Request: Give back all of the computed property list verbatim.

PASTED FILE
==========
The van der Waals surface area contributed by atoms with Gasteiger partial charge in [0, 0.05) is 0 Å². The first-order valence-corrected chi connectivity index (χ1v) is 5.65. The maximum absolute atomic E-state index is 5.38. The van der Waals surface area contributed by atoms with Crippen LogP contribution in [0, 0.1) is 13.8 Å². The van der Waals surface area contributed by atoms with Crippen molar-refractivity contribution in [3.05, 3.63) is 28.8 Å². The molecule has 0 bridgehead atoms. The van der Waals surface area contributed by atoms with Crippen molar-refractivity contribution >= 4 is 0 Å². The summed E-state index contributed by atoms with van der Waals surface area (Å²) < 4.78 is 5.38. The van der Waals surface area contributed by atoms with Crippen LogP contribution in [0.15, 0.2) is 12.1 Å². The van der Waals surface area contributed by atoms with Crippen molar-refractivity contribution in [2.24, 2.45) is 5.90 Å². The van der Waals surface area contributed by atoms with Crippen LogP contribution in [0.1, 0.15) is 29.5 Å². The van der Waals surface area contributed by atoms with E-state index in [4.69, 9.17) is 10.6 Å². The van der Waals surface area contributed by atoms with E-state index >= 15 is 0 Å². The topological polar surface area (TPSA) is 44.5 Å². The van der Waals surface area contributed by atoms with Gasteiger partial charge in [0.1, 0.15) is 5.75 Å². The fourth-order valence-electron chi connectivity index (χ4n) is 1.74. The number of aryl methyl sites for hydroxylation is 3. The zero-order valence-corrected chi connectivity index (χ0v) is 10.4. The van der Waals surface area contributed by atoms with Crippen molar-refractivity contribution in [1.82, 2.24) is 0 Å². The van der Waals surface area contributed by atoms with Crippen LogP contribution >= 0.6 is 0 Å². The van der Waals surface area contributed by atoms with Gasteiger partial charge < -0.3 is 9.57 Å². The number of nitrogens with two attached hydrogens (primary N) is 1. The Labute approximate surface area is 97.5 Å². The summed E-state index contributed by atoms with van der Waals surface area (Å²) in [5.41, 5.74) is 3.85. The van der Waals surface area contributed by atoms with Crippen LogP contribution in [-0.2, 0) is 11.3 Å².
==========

The van der Waals surface area contributed by atoms with Gasteiger partial charge in [0, 0.05) is 0 Å². The first-order valence-corrected chi connectivity index (χ1v) is 5.65. The maximum absolute atomic E-state index is 5.38. The van der Waals surface area contributed by atoms with Crippen LogP contribution in [0, 0.1) is 13.8 Å². The van der Waals surface area contributed by atoms with Crippen molar-refractivity contribution in [3.05, 3.63) is 28.8 Å². The molecule has 0 bridgehead atoms. The van der Waals surface area contributed by atoms with Crippen molar-refractivity contribution >= 4 is 0 Å². The summed E-state index contributed by atoms with van der Waals surface area (Å²) < 4.78 is 5.38. The van der Waals surface area contributed by atoms with Crippen LogP contribution in [0.15, 0.2) is 12.1 Å². The van der Waals surface area contributed by atoms with Crippen molar-refractivity contribution in [2.24, 2.45) is 5.90 Å². The van der Waals surface area contributed by atoms with Crippen LogP contribution in [0.1, 0.15) is 29.5 Å². The van der Waals surface area contributed by atoms with E-state index in [4.69, 9.17) is 10.6 Å². The van der Waals surface area contributed by atoms with E-state index >= 15 is 0 Å². The topological polar surface area (TPSA) is 44.5 Å². The van der Waals surface area contributed by atoms with Gasteiger partial charge in [0.1, 0.15) is 5.75 Å². The fourth-order valence-electron chi connectivity index (χ4n) is 1.74. The number of aryl methyl sites for hydroxylation is 3. The zero-order valence-corrected chi connectivity index (χ0v) is 10.4. The van der Waals surface area contributed by atoms with Crippen molar-refractivity contribution in [1.82, 2.24) is 0 Å². The van der Waals surface area contributed by atoms with Crippen LogP contribution >= 0.6 is 0 Å². The van der Waals surface area contributed by atoms with Gasteiger partial charge < -0.3 is 9.57 Å². The number of nitrogens with two attached hydrogens (primary N) is 1. The Labute approximate surface area is 97.5 Å². The summed E-state index contributed by atoms with van der Waals surface area (Å²) in [5.41, 5.74) is 3.85. The van der Waals surface area contributed by atoms with Crippen LogP contribution in [-0.2, 0) is 11.3 Å².